Abahlali baseMjondolo on Monday returned to the Durban High Court to apply for another court interdict against eThekwini Municipality. This was following the city’s Anti-Land Invasion which allegedly storm Lamontville and ‘unlawfully’ evicted dwellers of a transit camp.
According to a statement by the shack dwellers’ movement the said transit camps were forcefully imposed on the residents during the 2010 FIFA World Cup eight years ago. Abahlali baseMjondolo’s Thapelo Mohapi said that the the evictions of about 40 families carried out by the city’s security management unit were violent and illegal.
“On Friday at around 10 am the security management illegally, brutally and violently evicted more than 40 families in the Barcelona 2 transit camp. The eviction was carried out until 1 am on Saturday, a number of people were wounded during the attack,” he said.
Mohapi also said that during the evictions, residents were discriminated against.
“The residents were told straight on their faces that they are amaMpondo and that they should return to the Eastern Cape. This is not the first time that people from the Eastern Cape have been openly discriminated against by high ranking politicians and officials in Durban,” Mohapi said.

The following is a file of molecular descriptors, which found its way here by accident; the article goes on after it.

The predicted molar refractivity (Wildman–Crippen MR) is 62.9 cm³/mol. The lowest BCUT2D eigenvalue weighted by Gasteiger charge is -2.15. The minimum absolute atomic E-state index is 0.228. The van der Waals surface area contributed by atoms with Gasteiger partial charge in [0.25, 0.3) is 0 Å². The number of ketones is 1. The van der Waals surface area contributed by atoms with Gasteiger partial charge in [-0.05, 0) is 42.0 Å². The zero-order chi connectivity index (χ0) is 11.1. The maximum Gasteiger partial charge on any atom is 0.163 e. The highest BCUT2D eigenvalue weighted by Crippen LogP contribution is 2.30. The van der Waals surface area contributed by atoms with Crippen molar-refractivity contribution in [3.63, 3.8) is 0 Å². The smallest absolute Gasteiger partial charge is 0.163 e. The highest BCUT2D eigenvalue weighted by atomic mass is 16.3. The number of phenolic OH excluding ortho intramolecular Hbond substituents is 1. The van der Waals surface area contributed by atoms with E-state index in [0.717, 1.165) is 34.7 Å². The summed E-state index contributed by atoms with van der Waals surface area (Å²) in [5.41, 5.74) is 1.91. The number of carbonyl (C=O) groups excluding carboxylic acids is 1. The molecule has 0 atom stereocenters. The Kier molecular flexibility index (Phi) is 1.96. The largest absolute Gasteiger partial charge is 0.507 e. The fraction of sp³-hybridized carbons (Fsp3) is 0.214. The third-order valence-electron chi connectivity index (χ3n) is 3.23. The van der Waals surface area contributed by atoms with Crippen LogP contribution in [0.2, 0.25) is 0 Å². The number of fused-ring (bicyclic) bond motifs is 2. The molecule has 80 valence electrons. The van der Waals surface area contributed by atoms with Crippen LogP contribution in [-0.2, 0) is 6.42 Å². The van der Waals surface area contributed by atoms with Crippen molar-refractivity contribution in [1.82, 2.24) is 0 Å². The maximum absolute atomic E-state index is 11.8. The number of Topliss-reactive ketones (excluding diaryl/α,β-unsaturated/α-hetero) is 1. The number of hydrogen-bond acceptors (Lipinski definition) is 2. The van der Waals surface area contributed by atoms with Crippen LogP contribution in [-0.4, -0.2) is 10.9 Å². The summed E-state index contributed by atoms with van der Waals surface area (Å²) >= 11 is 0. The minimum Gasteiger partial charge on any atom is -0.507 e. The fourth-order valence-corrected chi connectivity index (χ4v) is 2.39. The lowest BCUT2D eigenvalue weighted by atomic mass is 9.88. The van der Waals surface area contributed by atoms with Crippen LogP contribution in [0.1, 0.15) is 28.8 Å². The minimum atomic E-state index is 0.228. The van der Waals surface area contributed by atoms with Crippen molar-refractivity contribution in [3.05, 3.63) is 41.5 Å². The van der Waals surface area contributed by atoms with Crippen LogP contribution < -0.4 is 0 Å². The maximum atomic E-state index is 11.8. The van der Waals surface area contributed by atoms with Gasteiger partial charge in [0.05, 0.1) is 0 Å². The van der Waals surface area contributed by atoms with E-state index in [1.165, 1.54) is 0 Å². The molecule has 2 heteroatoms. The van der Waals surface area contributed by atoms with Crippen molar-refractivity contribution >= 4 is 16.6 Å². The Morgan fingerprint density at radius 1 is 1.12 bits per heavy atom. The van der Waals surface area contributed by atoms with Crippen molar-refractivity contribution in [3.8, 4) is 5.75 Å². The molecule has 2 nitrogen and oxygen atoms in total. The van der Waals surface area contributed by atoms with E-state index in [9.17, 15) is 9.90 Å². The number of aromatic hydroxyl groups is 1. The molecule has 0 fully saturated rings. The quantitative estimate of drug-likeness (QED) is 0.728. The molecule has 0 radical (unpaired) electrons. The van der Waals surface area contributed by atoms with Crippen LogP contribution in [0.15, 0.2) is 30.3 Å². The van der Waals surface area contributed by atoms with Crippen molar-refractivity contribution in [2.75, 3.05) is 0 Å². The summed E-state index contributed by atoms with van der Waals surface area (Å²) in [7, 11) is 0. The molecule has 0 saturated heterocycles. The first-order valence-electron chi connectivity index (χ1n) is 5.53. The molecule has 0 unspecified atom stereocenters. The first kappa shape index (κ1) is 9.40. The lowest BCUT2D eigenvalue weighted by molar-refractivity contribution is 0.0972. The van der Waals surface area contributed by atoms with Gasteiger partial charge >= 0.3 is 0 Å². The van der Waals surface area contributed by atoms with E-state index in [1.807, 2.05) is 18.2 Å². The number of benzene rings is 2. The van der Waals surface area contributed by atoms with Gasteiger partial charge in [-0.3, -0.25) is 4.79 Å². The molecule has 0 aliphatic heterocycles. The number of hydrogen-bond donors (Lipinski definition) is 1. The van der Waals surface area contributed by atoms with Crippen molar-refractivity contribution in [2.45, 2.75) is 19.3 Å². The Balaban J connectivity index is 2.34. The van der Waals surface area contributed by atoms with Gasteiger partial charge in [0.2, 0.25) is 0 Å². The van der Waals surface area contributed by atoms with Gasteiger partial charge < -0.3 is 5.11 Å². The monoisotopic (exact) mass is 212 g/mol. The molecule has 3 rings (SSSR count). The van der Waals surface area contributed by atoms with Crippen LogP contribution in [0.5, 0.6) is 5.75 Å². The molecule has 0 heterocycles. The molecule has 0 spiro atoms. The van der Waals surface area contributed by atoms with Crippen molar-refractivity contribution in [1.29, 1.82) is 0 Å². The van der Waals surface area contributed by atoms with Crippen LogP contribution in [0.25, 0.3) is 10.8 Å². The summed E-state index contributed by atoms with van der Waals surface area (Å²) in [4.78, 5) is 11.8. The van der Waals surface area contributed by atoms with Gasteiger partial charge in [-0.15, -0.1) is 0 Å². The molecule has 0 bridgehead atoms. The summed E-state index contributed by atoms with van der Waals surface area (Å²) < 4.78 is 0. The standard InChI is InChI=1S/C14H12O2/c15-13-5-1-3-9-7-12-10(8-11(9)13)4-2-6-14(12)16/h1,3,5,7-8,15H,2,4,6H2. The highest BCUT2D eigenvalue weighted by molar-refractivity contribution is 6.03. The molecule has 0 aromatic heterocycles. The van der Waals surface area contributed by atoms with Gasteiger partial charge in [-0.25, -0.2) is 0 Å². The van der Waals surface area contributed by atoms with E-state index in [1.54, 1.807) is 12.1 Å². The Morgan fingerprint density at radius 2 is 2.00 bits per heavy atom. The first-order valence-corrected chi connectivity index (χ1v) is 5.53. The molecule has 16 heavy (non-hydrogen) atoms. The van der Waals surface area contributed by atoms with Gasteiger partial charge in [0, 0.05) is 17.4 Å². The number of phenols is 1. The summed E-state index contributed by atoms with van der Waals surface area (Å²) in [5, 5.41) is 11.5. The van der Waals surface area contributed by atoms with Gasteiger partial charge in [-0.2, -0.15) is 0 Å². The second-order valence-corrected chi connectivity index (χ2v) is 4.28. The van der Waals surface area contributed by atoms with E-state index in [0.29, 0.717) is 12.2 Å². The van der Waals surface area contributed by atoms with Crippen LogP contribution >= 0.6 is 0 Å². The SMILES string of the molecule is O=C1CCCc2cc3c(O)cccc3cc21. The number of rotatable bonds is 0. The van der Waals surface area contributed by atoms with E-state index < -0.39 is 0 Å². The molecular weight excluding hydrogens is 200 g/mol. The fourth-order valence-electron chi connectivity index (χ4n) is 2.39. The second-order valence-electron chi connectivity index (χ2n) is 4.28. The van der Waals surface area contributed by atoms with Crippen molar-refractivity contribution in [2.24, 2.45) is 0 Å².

However, the eThekwini Municipality’s acting head of communications Mandla Nsele said that the evicted families were illegal occupants without any necessary documentation allowing them to occupy the units.
“The transit camp is used to rotate families while upgrades are taking place in the informal settlements in Lamontville and the illegally occupied units were required to be used to unlock the provision of services by relocating families in the way of bulk services in the earmarked housing upgrade projects,” he said.
Nsele also denied the allegations of tribalism and said, “The statement on tribalism is not true as the cited employee denies making such a statement. The illegal occupants are attempting to queue jump the housing allocation process in order to receive free houses.”
Mohapi expressed concern over possible conflict and division that could rise between Xhosa and Zulu speaking residents.
“When Xhosa speaking people are removed from the tins at gunpoint, and Zulu speaking people are then brought into the tins, there is a very high risk of serious conflict,” Mohapi said.
Abahlali baseMjondolo have called on traditional leaders to intervene and condemn any attempts to divide the people by the politicians.